This section provides general information about common eye problems. Our Optometrists are members of the Optometry Association of Australia, and the following information is © of the Optometry Association of Australia.
This section is NOT provided for “self diagnosis” and it is recommended that if you are concerned about your eyes or a family member’s eyes you should contact us for an eye examination. We are able to bulk bill eye examinations for you.
For perfect clear vision, the image needs to be focused onto the retina, just as a camera has to be focused properly in order to take a clear picture.
While many older people maintain good eyesight well into their 80s and beyond, others may have their vision affected by some type of visual impairment. As part of the normal ageing process some changes often occur that can blur your vision.
Amblyopia (sometimes called “lazy eye”), results from abnormal development of vision in early childhood. In amblyopia one eye develops proper vision while the other eye (the amblyopic eye) fails to develop normal vision.
Is a focusing error which causes asymmetric blur. Some directions of an image are more out of focus than others. This can be contrasted with short-sightedness (Myopia) where all directions are uniformly blurred.
At some stage, everyone starts to have trouble reading fine print. Whether the page is moved close to the eyes or held at arm’s length, the print is blurred and attempts to read it are frustrated.
This loss of near vision happens to all of us and is quite normal. It begins for most of us in the early forties and this is called presbyopia. Fortunately there is a solution to this problem, wearing corrective spectacle lenses brings the sharpness again to fine print.
Colour vision defects are almost always inherited, although some forms can be an acquired condition as a result of some diseases or injuries.
To see clearly and without confusion at close distances, both eyes must be aimed precisely at the object the person is trying to see.
Unfortunately not everyone develops this ability in childhood. Inaccuracy of the alignment of the eyes can result in visual fatigue, blurred or doubled vision, poor judgment of depth, eye ache, headache and mental fatigue.
The eye’s lens and cornea focus light into an image on the retina, just as a camera lens focuses light onto a film. In a hyperopic (long-sighted) eye the light is focused behind the retina and so the image is blurred.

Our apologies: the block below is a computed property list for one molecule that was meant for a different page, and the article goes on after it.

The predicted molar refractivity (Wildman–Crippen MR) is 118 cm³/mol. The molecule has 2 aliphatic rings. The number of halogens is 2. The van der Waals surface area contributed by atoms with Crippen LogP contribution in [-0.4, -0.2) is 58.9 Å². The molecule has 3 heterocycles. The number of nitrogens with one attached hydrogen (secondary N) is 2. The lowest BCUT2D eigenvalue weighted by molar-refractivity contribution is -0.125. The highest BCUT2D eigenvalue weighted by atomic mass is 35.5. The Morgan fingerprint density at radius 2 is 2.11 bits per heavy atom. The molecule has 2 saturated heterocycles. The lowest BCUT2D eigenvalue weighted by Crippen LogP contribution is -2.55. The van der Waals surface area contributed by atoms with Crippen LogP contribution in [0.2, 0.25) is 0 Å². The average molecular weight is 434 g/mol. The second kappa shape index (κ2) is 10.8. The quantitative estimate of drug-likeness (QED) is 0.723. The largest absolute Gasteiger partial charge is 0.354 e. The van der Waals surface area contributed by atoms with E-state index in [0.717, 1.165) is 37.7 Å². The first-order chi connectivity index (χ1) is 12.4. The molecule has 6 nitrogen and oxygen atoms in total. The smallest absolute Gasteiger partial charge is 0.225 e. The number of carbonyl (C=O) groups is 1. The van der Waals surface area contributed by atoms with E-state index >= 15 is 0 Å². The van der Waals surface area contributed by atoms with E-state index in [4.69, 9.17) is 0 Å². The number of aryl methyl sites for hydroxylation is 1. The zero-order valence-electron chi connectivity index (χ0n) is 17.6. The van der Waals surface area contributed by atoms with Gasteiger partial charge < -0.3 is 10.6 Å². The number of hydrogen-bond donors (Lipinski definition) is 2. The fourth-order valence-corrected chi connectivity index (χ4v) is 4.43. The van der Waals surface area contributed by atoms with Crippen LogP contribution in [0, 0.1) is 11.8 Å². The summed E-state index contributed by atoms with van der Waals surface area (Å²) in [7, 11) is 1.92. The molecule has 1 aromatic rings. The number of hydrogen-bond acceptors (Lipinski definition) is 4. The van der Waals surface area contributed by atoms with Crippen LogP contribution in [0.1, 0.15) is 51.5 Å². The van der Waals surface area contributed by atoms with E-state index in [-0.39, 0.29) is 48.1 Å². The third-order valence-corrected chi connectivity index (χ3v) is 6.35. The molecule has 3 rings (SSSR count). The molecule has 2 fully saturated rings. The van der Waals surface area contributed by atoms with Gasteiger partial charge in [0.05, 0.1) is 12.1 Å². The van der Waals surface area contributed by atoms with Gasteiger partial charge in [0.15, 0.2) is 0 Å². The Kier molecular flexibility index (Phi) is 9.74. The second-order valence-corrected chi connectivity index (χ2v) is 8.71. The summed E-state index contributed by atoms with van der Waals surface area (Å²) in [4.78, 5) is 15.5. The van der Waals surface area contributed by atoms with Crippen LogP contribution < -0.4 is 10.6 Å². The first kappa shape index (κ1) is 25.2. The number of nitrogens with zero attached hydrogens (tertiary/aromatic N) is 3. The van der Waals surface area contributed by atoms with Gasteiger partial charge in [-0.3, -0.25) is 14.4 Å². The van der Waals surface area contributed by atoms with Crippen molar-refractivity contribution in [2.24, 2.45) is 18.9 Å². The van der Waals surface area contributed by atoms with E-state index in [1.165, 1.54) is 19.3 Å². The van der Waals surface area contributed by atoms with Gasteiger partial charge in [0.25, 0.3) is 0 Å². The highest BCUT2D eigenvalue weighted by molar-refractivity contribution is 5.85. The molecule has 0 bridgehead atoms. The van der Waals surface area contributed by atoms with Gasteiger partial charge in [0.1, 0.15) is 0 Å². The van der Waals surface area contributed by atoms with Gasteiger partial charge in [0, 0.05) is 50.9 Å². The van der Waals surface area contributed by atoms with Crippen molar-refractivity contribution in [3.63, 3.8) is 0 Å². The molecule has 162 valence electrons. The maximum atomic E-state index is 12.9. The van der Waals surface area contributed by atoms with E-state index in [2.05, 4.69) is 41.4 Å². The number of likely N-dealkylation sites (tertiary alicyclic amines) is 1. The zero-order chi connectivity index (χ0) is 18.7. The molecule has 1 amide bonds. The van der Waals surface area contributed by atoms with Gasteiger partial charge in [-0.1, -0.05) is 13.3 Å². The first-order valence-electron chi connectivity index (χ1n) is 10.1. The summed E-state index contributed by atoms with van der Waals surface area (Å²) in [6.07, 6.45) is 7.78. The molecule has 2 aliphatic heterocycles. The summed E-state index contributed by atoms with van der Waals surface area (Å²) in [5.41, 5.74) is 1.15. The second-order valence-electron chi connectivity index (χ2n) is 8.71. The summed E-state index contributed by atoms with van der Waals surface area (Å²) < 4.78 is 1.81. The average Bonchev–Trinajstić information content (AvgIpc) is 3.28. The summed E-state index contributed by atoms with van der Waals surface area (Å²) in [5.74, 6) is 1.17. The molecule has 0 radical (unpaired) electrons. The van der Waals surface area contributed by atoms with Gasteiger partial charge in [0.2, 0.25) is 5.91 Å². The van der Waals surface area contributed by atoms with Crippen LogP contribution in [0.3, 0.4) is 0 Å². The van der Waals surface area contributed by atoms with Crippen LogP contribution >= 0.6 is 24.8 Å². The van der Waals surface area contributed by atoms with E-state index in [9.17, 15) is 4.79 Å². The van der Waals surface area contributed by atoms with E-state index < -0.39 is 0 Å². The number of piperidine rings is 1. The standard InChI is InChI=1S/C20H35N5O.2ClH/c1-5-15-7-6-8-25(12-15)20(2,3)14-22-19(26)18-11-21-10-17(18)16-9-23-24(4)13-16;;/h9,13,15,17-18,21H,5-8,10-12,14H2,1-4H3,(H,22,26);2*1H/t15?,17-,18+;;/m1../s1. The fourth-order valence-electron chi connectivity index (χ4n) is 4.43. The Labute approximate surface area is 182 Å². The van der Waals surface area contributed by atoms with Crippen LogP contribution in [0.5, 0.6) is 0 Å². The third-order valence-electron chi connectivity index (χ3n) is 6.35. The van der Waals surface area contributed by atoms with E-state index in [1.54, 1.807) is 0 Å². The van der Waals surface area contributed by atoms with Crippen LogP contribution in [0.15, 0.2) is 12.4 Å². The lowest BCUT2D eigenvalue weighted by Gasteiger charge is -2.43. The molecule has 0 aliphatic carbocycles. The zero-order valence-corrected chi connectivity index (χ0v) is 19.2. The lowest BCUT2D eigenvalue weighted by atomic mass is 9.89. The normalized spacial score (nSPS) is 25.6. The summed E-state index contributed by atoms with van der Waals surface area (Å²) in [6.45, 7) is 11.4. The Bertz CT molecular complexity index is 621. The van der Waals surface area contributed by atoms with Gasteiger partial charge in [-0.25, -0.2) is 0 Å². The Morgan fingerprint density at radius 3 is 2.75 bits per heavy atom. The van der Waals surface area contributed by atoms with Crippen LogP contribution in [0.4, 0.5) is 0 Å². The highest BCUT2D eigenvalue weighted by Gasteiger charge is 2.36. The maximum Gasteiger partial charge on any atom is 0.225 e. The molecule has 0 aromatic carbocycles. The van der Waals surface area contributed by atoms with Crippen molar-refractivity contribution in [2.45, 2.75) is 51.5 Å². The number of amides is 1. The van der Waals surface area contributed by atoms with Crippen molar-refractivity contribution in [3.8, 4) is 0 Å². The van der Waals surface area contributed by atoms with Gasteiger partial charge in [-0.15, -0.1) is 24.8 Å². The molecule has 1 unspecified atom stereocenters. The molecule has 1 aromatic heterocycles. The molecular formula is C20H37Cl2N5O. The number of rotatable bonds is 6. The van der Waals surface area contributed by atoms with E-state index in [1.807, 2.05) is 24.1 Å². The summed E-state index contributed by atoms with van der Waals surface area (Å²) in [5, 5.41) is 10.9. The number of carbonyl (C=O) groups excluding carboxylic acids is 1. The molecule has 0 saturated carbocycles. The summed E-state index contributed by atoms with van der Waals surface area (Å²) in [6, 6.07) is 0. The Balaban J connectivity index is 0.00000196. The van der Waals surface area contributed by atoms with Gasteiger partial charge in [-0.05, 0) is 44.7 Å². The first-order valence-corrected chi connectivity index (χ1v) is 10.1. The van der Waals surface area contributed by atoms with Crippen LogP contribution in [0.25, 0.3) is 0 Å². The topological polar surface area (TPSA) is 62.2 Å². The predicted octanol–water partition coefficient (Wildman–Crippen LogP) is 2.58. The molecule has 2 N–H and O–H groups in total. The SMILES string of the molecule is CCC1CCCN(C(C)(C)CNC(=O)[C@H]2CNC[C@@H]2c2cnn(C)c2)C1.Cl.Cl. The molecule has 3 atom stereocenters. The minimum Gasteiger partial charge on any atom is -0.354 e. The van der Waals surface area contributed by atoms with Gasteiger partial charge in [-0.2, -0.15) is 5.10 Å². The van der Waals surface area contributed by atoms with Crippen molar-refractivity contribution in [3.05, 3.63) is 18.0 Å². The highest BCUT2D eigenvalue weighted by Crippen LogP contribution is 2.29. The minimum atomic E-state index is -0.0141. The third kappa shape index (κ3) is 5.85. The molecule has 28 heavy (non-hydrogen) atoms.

Difficulties with eye muscle coordination occur when the eyes do not align or focus together as a team. This improper control of the eye muscles can result in crossed-eyes, poor focussing ability, or simply discomfort and headache from the extra effort required.
Common remedies are vision training, prisms, therapeutic spectacles and multifocal lenses.
Is what most people call short-sightedness. Short-sighted people do not see distant objects clearly. The eye’s lens and cornea normally focus light on the retina. In a myopic eye the light is focused in front of the retina, thus the image is blurred.
Is a common condition which makes vision difficult at a normal reading distance. It is not a disease. Close tasks such as reading and sewing become difficult, particularly under poor lighting conditions.
More than 99% of UV radiation is absorbed by the anterior structures of the eye, although some of it does reach the light-sensitive retina. The UV radiation present in sunlight is not useful for vision.
One of the most significant changes to the modern office in recent years has been the introduction of computers into the workplace. As a result we spend a lot more time using a VDU screen or computer monitor.
Vision is a learnt skill that embraces the ability to identify, interpret and understand what is seen. It requires not only correct focusing but also the efficient mechanical functioning of the eyes and brain and a high degree of coordinated activity of the two eyes.